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On The Downs Post by :connielu Category :Essays Author :A. G. Gardiner Date :October 2011 Read :3969

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On The Downs

We spread our lunch on the crown of one of those great billows of the downs that stand along the sea. Down in the hollows tiny villages or farmsteads stood in the midst of clumps of trees, and the cultivated lands looked like squares of many-coloured carpets, brown carpets and yellow carpets and green carpets, with the cloud shadows passing over them and moving like battalions up the gracious slopes of the downs beyond. A gleam of white in the midst of one of the brown fields caught the eye. It seemed like a patch of snow that had survived the rigours of the English summer, but suddenly it rose as if blown by the wind and came towards us in tiny flakes of white that turned to seagulls. They sailed high above us uttering that querulous cry that seems to have in it all the unsatisfied hunger of the sea.

In this splendid spaciousness the familiar forms seem incredibly diminutive. That little speck moving across one of the brown carpets is a ploughman and his team. That white stream that looks like milk flowing over the green carpet is a flock of sheep running before the sheep-dog to another pasture. And the ear no less than the eye learns to translate the faint suggestions into known terms. At first it seems that, save for the larks that spring up here and there with their cascades of song, the whole of this immense vacancy is soundless. But listen. There is "the wind on the heath, brother." And below that, and only audible when you have attuned your ear to the silence, is the low murmur of the sea.

You begin to grow interested in probing the secrecies of this great stillness. That? Ah, that was the rumble of some distant railway train going to Brighton or Eastbourne. But what was that? Through the voices of the wind and the sea that we have learned to distinguish we catch another sound, curiously hollow and infinitely remote, not vaguely pervasive like the murmur of the sea, but round and precise like the beating of a drum somewhere on the confines of the earth.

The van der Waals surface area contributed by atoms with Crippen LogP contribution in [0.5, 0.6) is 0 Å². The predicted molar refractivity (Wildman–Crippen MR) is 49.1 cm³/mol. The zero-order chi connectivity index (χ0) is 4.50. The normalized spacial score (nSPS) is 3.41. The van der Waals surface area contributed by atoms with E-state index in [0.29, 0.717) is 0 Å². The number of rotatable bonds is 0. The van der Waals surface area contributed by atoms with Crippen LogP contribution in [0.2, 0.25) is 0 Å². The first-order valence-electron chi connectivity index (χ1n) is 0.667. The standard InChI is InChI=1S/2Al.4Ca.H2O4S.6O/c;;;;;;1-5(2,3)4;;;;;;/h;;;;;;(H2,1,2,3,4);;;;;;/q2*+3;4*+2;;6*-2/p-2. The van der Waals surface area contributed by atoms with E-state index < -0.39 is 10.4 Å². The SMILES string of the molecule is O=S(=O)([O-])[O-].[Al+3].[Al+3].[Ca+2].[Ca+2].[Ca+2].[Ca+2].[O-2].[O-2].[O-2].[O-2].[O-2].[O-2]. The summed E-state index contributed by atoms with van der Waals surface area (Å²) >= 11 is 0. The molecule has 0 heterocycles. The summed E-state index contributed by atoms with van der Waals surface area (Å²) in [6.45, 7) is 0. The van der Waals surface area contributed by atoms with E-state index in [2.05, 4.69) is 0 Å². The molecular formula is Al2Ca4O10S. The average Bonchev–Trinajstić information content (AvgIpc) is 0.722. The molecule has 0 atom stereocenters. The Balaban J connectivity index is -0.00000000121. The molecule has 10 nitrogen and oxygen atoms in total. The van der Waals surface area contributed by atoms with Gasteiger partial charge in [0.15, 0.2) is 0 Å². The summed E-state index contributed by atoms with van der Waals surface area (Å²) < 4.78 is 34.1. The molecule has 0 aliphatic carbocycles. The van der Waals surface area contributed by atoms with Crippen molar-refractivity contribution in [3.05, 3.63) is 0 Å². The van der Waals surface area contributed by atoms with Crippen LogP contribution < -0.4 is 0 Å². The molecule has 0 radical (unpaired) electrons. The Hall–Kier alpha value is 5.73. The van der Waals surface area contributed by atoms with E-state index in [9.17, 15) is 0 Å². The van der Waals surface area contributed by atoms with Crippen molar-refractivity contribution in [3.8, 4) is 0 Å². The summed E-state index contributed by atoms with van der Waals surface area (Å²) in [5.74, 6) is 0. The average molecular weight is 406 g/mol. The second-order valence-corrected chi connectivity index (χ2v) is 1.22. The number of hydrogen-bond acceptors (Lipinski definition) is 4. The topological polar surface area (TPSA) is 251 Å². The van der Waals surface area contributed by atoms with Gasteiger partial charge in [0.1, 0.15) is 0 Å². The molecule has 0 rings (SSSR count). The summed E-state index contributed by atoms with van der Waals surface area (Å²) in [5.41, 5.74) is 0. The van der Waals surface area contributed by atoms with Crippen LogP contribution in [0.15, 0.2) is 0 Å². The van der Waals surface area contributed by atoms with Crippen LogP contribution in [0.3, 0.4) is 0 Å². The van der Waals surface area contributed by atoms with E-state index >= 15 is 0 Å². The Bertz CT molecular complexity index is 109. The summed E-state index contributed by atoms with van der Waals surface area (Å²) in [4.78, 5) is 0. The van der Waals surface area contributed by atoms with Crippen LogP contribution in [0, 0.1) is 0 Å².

"The guns!"

Yes, the guns. Across fifty miles of sea and fifty miles of land the sound is borne to us as we sit in the midst of this great peace of earth and sky. When once detached, as it were, from the vague murmurs of the breathing air it becomes curiously insistent. It throbs on the ear almost like the beating of a pulse--baleful, sepulchral, like the strokes of doom. We begin counting them, wondering whether they are the guns of the enemy or our own, speculating as to the course of the battle.

We have become spectators of the great tragedy, and the throb of the guns touches the scene with new suggestions. Those cloud shadows drifting across the valley and up the slopes of the downs on the other side take on the shapes of massed battalions. The apparent solitude does not destroy the impression. There is no solitude so complete to the outward eye as that which broods over the country when the armies face each other in the grips of death. I have looked from the mountain of Rheims across just such a valley as this. Twenty miles of battle front lay before me, and in all that great field of vision there was not a moving thing visible. There were no cattle in the fields and no ploughmen following their teams. Roads marched across the landscape, but they were empty roads. It was as though life had vanished from the earth. Yet I knew that all over that great valley the earth was crawling with life and full of immense and sinister secrecies--the galleries of the sappers, the trenches and redoubts, the hiding-places of great guns, the concealed observations of the watchers. Yes, it was just such a scene as this. The only difference was that you had not to put your ear to the ground to catch the thunder of the guns.

But the voice of war that has broken in upon our peace fades when we are once more on the move over the downs, and the visions it has brought with it seem unreal and phantasmal in their serene and sunlit world. The shadows turn to mere shadows again, and we tread the wild thyme and watch the spiral of the lark with careless rapture. We dip down into a valley to a village hidden among the trees, without fear or thought of bomb-proof shelters and masked batteries, and there in a cottage with the roses over the porch we take rest and counsel over the teacups. Then once more on to the downs. The evening shadows are stretching across the valleys, but on these spacious heights the sunshine still rests. Some one starts singing that jolly old song, "The Farmer's Boy," and soon the air resounds to the chorus:


"To plough and sow, to reap and mow,
And be a farmer's boy-o-o-o-oy,
And be a farmer's boy."


No one recalls the throbbing of the guns or stops to catch it from amidst the murmurs of the air. This--this is the reality. That was only an echo from a bad dream from which we have awakened.

And when an hour or two later we reach the little village by the sea we rush for the letters that await us with eager curiosity. There is silence in the room as each of us devours the budget of news awaiting us. I am vaguely conscious as I read that some one has left the room with a sense of haste. I go up to my bedroom, and when I return the sitting-room is empty save for one figure. I see at a glance that something has happened.

"Robert has been killed in battle," he says. How near the sound of the guns had come!


(The end)
A. G. Gardiner's essay: On The Downs

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